In an election year like no other, politics has been front-and center at FLC just as it has been around the country. Young people of all political persuasions have historically had low levels of electoral participation, but for Olivia Thomas (Political Science and Borders &Languages, ‘20) and Jessica Hayden (Political Science, ‘20), direct political engagement has been a central part of post-graduation life.
For the Political Science faculty, the work of inspiring students to actively engage in politics is an everyday part of teaching in their discipline.
“We teach Political Science in the hope that students will go on to create change on the issues they care about, so it is especially gratifying to see our recent graduates becoming political leaders and agents of change during these historic elections,” says Paul DeBell, assistant professor of Political Science.
“Given the diversity of our students and their political views, it is wonderful to witness the breadth of political issues and campaigns our students go on to fight for after having worked and learned together in the classroom for years.”
— PAUL DEBELL
ASSISTANT PROFESSOR OF POLITICAL SCIENCE
Thomas was the campaign manager for the Committee to Elect Barbara McLachlan as representative of House District 59 in the Colorado House of Representatives. Her choice to study Political Science was born from a deep desire to make a lasting positive impact on the world— Thomas wants to make the world a better place, and politics, she says “is an accessible and important first step to doing that.”
When Thomas began her work as campaign manager, she was the campaign’s only paid employee. “All of the sudden I had to budget, and fundraise, and plan events, and coordinate volunteers, and all these things that I was not expecting.” To make matters more difficult, she says, “volunteers [were] really elusive this year because of COVID.” She went on to manage the other staffers, interns, and volunteers, and was responsible for the campaign’s $150,000 budget.
“Those are things I didn’t know I could do, and I think Fort Lewis definitely helped me build up my adaptability,” Thomas says. From her perspective, the dedication of FLC faculty members was key. “I felt prepared going into this job having studied Political Science, and my relationships with professors really made me feel a lot more confident,” she explains.
Thomas sees her efforts on the McLachlan campaign as an important step toward a different kind of political work that will allow her to better leverage her experiences and education in the service of meaningful change. She plans to go to law school before finding her dream job at a nonprofit or grassroots organization.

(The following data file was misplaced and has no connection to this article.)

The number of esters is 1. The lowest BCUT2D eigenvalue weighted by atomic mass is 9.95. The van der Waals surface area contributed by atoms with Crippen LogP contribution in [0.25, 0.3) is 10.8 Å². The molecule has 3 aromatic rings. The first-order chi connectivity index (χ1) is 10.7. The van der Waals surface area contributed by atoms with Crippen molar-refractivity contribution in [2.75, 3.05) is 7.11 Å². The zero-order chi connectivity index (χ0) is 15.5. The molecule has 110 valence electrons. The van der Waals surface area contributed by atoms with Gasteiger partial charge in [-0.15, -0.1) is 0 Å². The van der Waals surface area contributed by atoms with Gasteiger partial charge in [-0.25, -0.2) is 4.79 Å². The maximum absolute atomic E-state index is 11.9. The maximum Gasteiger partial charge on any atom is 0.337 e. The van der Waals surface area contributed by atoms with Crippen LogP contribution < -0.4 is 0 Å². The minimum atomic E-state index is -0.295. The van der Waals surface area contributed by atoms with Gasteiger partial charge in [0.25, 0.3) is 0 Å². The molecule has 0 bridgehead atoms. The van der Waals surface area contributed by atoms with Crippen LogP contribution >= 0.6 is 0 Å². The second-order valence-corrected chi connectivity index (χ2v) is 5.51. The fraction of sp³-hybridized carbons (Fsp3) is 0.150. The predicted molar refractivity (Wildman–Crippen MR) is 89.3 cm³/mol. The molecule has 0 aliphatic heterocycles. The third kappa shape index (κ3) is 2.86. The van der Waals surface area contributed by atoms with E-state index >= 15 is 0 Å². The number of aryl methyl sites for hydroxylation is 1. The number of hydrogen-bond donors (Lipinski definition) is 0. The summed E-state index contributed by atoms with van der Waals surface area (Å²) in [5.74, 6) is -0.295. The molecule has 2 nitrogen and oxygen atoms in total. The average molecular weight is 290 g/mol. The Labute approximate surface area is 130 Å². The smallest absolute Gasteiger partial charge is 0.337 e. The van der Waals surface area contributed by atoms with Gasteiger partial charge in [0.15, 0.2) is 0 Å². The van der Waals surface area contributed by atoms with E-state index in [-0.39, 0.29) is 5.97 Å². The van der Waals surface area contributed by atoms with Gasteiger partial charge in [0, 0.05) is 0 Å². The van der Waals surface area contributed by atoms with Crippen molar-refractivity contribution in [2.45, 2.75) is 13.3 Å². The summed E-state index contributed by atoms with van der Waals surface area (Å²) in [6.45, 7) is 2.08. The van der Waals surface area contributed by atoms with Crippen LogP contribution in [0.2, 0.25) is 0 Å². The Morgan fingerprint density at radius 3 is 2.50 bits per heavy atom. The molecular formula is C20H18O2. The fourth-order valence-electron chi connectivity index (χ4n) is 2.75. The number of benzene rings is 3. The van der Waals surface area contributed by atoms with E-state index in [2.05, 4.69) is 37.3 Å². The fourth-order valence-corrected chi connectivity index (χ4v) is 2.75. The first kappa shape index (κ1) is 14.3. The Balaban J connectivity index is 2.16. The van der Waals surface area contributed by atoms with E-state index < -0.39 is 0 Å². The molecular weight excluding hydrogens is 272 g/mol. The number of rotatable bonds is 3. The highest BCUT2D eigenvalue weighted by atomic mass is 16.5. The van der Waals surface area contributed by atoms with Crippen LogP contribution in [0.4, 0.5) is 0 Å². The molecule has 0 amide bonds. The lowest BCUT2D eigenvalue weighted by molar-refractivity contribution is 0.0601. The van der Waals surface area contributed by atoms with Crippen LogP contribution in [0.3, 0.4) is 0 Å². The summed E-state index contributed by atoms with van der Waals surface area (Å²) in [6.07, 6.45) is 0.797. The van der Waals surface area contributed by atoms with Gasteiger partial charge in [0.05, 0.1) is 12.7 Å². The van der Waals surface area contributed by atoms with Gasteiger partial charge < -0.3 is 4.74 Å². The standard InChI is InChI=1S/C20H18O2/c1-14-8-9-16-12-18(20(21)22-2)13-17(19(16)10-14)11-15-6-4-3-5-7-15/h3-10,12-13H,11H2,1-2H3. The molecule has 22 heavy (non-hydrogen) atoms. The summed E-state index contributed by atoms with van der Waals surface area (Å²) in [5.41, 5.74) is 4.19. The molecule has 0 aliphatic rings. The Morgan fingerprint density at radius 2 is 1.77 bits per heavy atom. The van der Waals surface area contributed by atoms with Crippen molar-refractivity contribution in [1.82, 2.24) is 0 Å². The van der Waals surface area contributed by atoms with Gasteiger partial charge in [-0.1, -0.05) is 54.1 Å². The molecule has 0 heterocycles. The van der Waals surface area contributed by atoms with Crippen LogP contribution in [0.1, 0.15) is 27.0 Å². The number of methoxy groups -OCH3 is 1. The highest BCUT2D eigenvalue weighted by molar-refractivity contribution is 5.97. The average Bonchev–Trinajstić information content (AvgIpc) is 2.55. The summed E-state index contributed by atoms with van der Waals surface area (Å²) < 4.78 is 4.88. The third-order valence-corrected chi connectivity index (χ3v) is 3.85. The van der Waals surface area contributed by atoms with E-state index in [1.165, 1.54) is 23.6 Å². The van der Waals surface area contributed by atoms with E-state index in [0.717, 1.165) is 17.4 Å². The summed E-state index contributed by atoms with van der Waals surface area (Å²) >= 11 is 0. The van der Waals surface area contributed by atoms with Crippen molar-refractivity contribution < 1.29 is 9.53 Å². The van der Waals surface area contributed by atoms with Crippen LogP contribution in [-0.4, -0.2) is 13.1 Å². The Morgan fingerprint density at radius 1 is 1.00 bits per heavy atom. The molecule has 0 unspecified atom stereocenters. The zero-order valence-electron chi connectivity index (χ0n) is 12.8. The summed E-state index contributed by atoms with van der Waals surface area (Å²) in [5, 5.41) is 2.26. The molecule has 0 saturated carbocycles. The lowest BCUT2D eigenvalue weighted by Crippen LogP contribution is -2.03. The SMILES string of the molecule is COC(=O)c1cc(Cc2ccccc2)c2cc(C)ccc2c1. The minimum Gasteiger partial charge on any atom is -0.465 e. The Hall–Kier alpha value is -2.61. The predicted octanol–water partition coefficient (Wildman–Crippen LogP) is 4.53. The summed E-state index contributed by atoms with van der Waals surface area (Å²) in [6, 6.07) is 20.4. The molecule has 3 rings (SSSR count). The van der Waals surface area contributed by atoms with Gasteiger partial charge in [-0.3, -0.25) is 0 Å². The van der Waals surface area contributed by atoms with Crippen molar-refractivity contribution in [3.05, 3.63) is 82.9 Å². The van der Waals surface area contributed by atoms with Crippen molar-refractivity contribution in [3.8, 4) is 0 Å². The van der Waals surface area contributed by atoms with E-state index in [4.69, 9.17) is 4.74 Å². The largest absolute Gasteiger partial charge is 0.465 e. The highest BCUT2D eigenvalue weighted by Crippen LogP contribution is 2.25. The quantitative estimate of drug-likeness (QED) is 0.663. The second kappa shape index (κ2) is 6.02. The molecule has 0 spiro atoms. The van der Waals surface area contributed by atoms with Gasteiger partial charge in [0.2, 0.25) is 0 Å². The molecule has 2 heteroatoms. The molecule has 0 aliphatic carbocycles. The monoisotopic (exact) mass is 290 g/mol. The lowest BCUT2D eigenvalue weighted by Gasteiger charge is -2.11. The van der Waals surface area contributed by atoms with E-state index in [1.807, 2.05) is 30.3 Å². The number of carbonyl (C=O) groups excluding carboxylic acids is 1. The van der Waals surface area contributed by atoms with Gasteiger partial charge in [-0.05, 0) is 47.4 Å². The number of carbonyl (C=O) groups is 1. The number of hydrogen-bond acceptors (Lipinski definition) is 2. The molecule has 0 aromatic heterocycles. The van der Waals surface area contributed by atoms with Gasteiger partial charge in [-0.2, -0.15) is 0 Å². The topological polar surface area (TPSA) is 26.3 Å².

Like Thomas, Hayden also joined the campaign trail not long after graduation. Following her lifelong passion for politics, she majored in Political Science.
“My professors further reinforced my passion for Political Science,” she says, “and my passion told me that one of my greatest purposes in life is to further the efforts of those running for office who I feel will best represent the populace.”
Hayden gravitated toward Lauren Boebert’s campaign to represent Colorado’s 3rd district in the U.S. House of Representatives. Just days after she contacted the campaign, Hayden found herself working closely with Boebert as her scheduler and personal assistant.
“I liked her message, so I reached out to her campaign page on Facebook asking if there were any local opportunities for a recent Political Science graduate to gain some real-world experience on a campaign,” she says.
Hayden forged a strong working relationship with Boebert during her time on the campaign, and although she was not able to work with her through the entire pre-election period because of the coronavirus pandemic, she hopes that her efforts will lead to “even more incredible opportunities in election politics.”
“Given the diversity of our students and their political views, it is wonderful to witness the breadth of political issues and campaigns our students go on to fight for after having worked and learned together in the classroom for years,” DeBell says.
To other Skyhawks looking to do the kind of hands-on political work that Thomas and Hayden have done, both Political Science graduates were adamant—make sure you’re “putting yourself out there and being involved in the community,” Thomas says. “Take risks,” Hayden adds, “never be afraid to take a leap of faith.”